U.S. Department of Justice - CyberCrime.gov Archived

Copyright Cases - U.S. v. Ferrer (E.D. Va.)

August 25, 2006

(202) 514-2008
TDD (202) 514-188

Operator of Massive For-Profit Software Piracy Website Sentenced to Six Years in Prison

Defendant Made More Than $4.1 Million in Illegal Revenue

WASHINGTON- The owner of a massive for-profit software piracy website was sentenced in federal court to six years in prison, Assistant Attorney General Alice S. Fisher of the Criminal Division and U.S. Attorney Chuck Rosenberg of the Eastern District of Virginia announced today.

In addition to the prison term, Danny Ferrer, 37, of Lakeland, Fla., was also ordered by U.S. District Judge T.S. Ellis III to forfeit the proceeds of his illegal conduct, pay restitution of more than $4.1 million, and perform 50 hours of community service. The ordered forfeiture involves a wide array of assets, including numerous airplanes, a helicopter, boats, and cars, which Ferrer had purchased with the profits from his illegal enterprise. In particular, Ferrer forfeited a Cessna 152; a Cessna 172RG; a Model TS-11 ISKRA aircraft; a RotorWay International helicopter; a 1992 Lamborghini; a 2005 Hummer; a 2002 Chevrolet Corvette; two 2005 Chevrolet Corvettes; a 2005 Lincoln Navigator; an IGATE G500 LE Flight Simulator; a 1984 twenty-eight foot Marinette hardtop express boat; and an ambulance. Ferrer has also agreed to surrender the proceeds of sales of two fire trucks that were also bought with his illegal proceeds.

"Danny Ferrar obtained millions of dollars worth of luxury items by stealing and pirating the works of others. But now, the cars and planes and boats he paid for with the proceeds of his crime are being taken by the government, and he will spend six years in jail," said Assistant Attorney General Fisher. "The Department of Justice is committed to vigorous enforcement of the law and protection of intellectual property rights."

"Modern day pirates ought to expect modern day penalties," said U.S. Attorney Rosenberg. "We are very pleased with the sentence imposed today - one of the longest ever imposed for software piracy - and trust that it sends a strong message to those who pilfer the intellectual property of others."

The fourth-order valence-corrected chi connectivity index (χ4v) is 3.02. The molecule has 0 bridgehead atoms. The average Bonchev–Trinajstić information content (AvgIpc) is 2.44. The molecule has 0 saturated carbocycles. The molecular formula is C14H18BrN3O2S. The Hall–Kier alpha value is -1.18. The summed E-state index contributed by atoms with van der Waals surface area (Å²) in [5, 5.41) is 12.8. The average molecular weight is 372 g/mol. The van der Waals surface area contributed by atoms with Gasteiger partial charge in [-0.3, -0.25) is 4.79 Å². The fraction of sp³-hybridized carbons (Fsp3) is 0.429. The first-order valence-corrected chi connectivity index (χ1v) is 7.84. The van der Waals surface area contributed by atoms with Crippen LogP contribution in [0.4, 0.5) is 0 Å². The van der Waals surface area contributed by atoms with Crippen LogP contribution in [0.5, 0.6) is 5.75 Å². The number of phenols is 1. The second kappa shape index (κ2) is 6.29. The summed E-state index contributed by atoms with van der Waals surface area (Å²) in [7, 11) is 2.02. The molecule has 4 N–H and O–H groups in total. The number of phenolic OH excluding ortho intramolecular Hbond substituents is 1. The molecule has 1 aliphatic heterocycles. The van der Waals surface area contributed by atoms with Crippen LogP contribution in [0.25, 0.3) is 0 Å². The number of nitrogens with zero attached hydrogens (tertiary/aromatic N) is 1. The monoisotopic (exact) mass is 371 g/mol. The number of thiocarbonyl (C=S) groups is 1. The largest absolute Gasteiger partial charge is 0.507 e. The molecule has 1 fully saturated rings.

Beginning in late 2002 and continuing until its shutdown by the FBI on Oct. 19, 2005, Ferrer and his co-conspirators operated the www.BUYSUSA.com website, which sold copies of software products that were copyrighted by companies such as Adobe Systems Inc., Autodesk, and Macromedia Inc. at prices substantially below the suggested retail price. The software products purchased on the website were reproduced on CDs and distributed through the mail. The operation included a serial number that allowed the purchaser to activate and use the product. Further investigation established that, during the time of its operation, www.BUYSUSA.com illegally sold more than $4.1 million of copyrighted software. These sales resulted in losses to the owners of the underlying copyrighted products of nearly $20 million.

After receiving complaints from copyright holders about Ferrer’s website, an undercover FBI agent made a number of purchases of business and utility software from the site, which were delivered by mail to addresses in the Eastern District of Virginia.

Ferrer pleaded guilty before Judge Ellis on June 15, 2006, to one count of conspiracy and one count of criminal copyright infringement for selling pirated software through the mail.

This investigation was conducted by agents of the Federal Bureau of Investigation's Washington Field Office. The Business Software Alliance, a trade association which represents leading computer software companies, provided significant assistance to the investigation. Jay V. Prabhu, Trial Attorney for the Criminal Division’s Computer Crime and Intellectual Property Section, and Edmund P. Power, Assistant U.S. Attorney for the Eastern District of Virginia, prosecuted the case on behalf of the government.


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